Guidelines for Obtaining Specimens for Post mortem Toxicological Analysis

Liver

This is available from almost all cases and can be collected easily. As it is the primary metabolic organ, drugs are often found in higher concentrations than in the blood. Liver should be submitted in cases in which little or no blood can be obtained. Approximately 10g of wet, unfixed, tissue should be placed in a plastic or glass container. Data suggest that concentrations can vary depending on the site from which the liver specimen is collected. It is recommended that the right lobe be sampled to reduce contamination from bile and redistribution artefacts from the stomach contents.

Other Tissues

Other solid tissues may be used for drug analysis. However there are few data on the significance of these results. Muscle may be submitted in the absence of liver while other tissues can be useful in investigating deaths involving volatile substance abuse (see below). 

Stomach Contents

10-20mL stomach contents should be collected into a plastic or glass container without preservative. This matrix is useful in cases of oral overdose in which large amounts of unabsorbed drug remain in the stomach, as concentrations are substantially higher than in any other fluid. If recognisable tablets or capsules are found, these should be removed and placed in separate containers for identification.

Larvae

Entomotoxicology is still a relatively novel area of toxicology. It involves the study of drugs and poisons in insects feeding on decomposing bodies, and offers a number of technical advantages over putrefied human remains. The extraction of drugs from larvae is the same as that from tissue but, usually, no emulsion is formed, whereas this is not always the case with human tissue. There is also less contamination observed from endogenous substances, which is particularly problematic with putrefied human remains. It is possible that secondary bioaccumulation of drugs in larvae may also occur. Larvae are usually present in abundance on decomposed bodies and sampling is often a relatively straight forward procedure. The larvae should be placed directly into as many plastic tubes as is necessary. To date, most investigators have found no correlation between drug concentrations in larvae and those in human tissues. However, the full range of drugs that can be identified in larvae and the potential qualitative application of entomotoxicology have still to be fully documented.

Syringes

Syringes MUST be packed with care and any needles protected by a suitable plastic shield to prevent injury. Please advise the laboratory if you intend to submit sharps.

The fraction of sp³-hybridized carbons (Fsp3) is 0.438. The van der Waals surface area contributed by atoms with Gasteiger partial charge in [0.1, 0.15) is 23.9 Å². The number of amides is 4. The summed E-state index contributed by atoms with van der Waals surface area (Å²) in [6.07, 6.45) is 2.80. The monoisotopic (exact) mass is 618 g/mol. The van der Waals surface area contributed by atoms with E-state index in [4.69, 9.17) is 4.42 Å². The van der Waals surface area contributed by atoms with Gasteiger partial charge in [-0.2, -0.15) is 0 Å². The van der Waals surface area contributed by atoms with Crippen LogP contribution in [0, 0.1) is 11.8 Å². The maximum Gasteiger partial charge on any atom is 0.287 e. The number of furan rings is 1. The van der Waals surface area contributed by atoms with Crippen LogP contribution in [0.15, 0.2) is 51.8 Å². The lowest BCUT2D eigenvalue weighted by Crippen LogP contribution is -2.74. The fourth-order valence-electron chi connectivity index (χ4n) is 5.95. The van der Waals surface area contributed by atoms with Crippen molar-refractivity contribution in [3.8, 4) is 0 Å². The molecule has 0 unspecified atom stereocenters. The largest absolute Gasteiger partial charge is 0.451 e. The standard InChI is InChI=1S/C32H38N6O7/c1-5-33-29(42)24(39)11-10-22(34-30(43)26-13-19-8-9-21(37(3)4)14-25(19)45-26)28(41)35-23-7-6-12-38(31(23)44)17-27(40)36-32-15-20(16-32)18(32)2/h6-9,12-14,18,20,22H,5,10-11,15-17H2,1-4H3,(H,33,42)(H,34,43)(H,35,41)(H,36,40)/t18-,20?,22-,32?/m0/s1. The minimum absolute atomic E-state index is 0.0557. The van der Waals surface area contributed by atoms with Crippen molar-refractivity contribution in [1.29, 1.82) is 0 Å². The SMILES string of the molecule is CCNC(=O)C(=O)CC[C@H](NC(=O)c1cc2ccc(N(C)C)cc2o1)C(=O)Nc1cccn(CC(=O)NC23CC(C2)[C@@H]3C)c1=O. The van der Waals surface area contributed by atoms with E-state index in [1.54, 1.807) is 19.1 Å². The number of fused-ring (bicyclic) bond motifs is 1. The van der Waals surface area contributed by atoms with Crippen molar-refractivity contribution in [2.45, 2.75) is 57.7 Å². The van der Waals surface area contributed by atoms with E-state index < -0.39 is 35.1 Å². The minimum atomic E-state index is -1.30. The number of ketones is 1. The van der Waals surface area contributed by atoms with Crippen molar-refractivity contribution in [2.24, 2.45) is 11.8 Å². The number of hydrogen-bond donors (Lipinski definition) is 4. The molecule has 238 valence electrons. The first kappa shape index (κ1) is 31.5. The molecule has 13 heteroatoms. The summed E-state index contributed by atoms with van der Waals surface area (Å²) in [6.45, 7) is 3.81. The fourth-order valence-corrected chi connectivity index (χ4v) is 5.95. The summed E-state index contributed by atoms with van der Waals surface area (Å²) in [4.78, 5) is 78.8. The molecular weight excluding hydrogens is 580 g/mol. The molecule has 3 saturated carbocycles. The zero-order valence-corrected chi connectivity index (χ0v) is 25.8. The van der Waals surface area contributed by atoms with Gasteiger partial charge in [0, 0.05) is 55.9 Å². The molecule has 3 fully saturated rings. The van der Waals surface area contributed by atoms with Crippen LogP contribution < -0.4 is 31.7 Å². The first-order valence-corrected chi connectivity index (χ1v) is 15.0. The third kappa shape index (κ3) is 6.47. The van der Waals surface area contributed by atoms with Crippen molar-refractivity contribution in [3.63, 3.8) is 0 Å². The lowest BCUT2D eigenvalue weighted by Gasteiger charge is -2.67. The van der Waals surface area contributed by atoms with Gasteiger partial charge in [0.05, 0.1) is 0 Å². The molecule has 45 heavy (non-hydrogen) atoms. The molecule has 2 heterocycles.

Specialist Analyses:

In addition to the nominal specimens, submit a minimum of 5mL blood in a glass tube with minimal head space. Brain, adipose tissue, lung and kidney are useful for the investigation volatile substance deaths. 10g of tissue should be collected and placed in separate glass jars or nylon bags.

Volatile Substances (Solvents)

Insulin or Diabetes Related Deaths

The analysis of vitreous humour for glucose, lactate, acetone, insulin and C-peptide and blood for HbA1c (glycated haemoglobin) can provide an indication of ante mortem glycaemic control. Please submit 2mL vitreous humour in 2% sodium fluoride tube in addition to the nominal samples.

The volumes indicated above are the ideal, to ensure optimal sensitivity and to enable repeat analysis if required. Reduced sensitivity and scope of screening may result from smaller volumes. However, smaller volumes may be sufficient and should always be submitted.

Please ensure that all specimens are clearly labelled with the full name of the deceased, if known, the post-mortem date, sample type, mortuary and name of pathologist. In the case of blood specimens, please indicate the exact site of collection if not femoral blood. The specimens should be placed in sample bags that separate any paperwork from the specimens.

DO NOT

send more than one case in the same sample bag.

Please submit a ‘Pathologist Analysis Request Form’ and ‘Coroner’s Officer Report’ with each case referred to the service.

Pathologist Analysis Request Forms

Please download these guidlines

Please download these guidlines

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Bioanalytics and Forensic Toxicology